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Vidyya, from the Sanskrit "vaidya," a practitioner who has come to understand the science of life.

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Back To Vidyya Study Demonstrates Differences In Blood Pressure And Edema Between Celebrex® And Vioxx®

Head-To-Head Safety Comparison Of COX-2 Specific Inhibitors

Study results presented yesterday at the American College of Cardiology's (ACC) annual meeting showed that elderly hypertensive osteoarthritis (OA) patients taking Vioxx® (rofecoxib) experienced a statistically significant increase (approximately 3 mm Hg) in mean systolic blood pressure compared with those taking Celebrex® (celecoxib capsules). In comparison, Celebrex patients showed no increase in mean systolic blood pressure.

"These data provide a head-to-head safety comparison of the COX-2 specific inhibitors in a clinically relevant patient population: those with osteoarthritis and high blood pressure. This study helps us gain a better assessment of some of the potential differences between Celebrex and Vioxx at the most commonly used doses in clinical practice," said William B. White, MD, professor of medicine and chief, section of hypertension and clinical pharmacology at the University of Connecticut School of Medicine in Farmington. "The data also show a higher proportion of patients lost their hypertension control on Vioxx (17 percent) compared to Celebrex (11 percent)."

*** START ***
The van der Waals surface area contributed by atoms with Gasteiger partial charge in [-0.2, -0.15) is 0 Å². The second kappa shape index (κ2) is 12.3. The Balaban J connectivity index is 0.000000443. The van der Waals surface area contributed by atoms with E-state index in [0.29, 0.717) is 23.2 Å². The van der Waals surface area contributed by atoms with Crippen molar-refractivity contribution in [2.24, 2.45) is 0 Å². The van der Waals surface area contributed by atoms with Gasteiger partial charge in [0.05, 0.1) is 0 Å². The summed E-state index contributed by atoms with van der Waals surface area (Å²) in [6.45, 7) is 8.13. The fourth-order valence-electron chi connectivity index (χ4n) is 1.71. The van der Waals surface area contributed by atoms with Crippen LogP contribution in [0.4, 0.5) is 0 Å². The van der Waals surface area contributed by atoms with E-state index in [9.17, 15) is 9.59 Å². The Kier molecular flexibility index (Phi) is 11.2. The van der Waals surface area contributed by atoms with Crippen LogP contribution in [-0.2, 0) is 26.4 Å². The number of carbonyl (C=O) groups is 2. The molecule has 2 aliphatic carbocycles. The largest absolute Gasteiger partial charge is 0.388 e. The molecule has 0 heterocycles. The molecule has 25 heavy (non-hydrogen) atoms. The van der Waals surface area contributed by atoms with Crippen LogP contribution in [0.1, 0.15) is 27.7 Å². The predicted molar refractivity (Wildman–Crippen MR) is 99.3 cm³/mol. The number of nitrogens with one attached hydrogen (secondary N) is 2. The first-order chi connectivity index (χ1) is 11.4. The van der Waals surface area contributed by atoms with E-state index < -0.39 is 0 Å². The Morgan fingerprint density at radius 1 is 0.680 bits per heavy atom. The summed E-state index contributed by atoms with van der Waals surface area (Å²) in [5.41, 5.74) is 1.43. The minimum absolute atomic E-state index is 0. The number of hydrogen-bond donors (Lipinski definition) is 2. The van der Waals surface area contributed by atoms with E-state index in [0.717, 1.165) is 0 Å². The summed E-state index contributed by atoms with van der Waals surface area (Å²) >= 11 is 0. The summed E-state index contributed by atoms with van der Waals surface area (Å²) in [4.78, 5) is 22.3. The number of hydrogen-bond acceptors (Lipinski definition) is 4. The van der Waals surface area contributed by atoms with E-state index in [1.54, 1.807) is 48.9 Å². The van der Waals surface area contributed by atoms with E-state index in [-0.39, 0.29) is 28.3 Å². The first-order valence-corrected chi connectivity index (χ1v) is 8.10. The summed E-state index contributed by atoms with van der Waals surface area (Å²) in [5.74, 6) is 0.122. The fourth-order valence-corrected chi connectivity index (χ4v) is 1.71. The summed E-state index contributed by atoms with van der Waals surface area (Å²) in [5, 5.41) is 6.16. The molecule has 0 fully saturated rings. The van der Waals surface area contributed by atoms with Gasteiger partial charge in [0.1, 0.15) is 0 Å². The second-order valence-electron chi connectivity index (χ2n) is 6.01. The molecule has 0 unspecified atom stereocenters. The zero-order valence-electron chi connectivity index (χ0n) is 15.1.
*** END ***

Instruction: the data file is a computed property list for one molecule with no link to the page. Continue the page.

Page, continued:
The study was a six-week, multi-center, randomized, double-blind, parallel trial of approximately 810 hypertensive OA patients -- all of whom were being treated with anti-hypertensive medication. Participants were age 65 or older, with more than half of patients between the ages of 65 to 74 -- a population that is representative of the majority of OA patients. Patient assessments were conducted at baseline and then at weeks one, two and six to examine key measures of cardiorenal safety such as edema and systolic blood pressure.

This same study and full manuscript will be published in the March 22nd issue of the American Journal of Therapeutics. The study was designed to compare clinically significant incidences of cardiorenal events (blood pressure and edema) associated with Celebrex (200 mg once daily) with that of Vioxx (25 mg once daily). These two doses are the most frequently prescribed doses of both products(1). Data showed that 9.5 percent of Vioxx-treated patients experienced a clinically significant increase in edema compared to 4.9 percent of Celebrex-treated patients (p=0.014). Another study finding showed that at any time during the trial, significantly more patients in the Vioxx arm (17 percent) experienced increases in systolic blood pressure (>20 mm Hg with an absolute value >140 mm Hg; p=0.032) versus those taking Celebrex (11 percent).